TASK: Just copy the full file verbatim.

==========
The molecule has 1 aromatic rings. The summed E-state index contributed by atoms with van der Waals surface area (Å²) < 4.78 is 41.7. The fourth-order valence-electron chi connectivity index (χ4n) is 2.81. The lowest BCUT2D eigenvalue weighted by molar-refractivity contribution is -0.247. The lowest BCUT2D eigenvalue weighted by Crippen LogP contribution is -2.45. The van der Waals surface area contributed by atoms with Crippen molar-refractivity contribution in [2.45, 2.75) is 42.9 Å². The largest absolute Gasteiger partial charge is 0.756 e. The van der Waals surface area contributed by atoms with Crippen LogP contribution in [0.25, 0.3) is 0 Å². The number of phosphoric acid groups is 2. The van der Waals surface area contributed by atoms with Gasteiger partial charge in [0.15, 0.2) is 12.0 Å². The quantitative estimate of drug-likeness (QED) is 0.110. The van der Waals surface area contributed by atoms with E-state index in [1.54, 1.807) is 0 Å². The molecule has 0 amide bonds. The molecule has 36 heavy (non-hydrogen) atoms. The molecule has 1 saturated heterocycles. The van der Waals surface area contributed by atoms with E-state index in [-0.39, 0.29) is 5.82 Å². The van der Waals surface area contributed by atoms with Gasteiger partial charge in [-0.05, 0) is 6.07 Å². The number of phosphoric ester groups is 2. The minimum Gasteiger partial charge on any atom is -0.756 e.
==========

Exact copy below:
The molecule has 1 aromatic rings. The summed E-state index contributed by atoms with van der Waals surface area (Å²) < 4.78 is 41.7. The fourth-order valence-electron chi connectivity index (χ4n) is 2.81. The lowest BCUT2D eigenvalue weighted by molar-refractivity contribution is -0.247. The lowest BCUT2D eigenvalue weighted by Crippen LogP contribution is -2.45. The van der Waals surface area contributed by atoms with Crippen molar-refractivity contribution in [2.45, 2.75) is 42.9 Å². The largest absolute Gasteiger partial charge is 0.756 e. The van der Waals surface area contributed by atoms with Crippen LogP contribution in [0.25, 0.3) is 0 Å². The number of phosphoric acid groups is 2. The van der Waals surface area contributed by atoms with Gasteiger partial charge in [0.15, 0.2) is 12.0 Å². The quantitative estimate of drug-likeness (QED) is 0.110. The van der Waals surface area contributed by atoms with E-state index in [1.54, 1.807) is 0 Å². The molecule has 0 amide bonds. The molecule has 36 heavy (non-hydrogen) atoms. The molecule has 1 saturated heterocycles. The van der Waals surface area contributed by atoms with E-state index in [-0.39, 0.29) is 5.82 Å². The van der Waals surface area contributed by atoms with Gasteiger partial charge in [-0.05, 0) is 6.07 Å². The number of phosphoric ester groups is 2. The minimum Gasteiger partial charge on any atom is -0.756 e.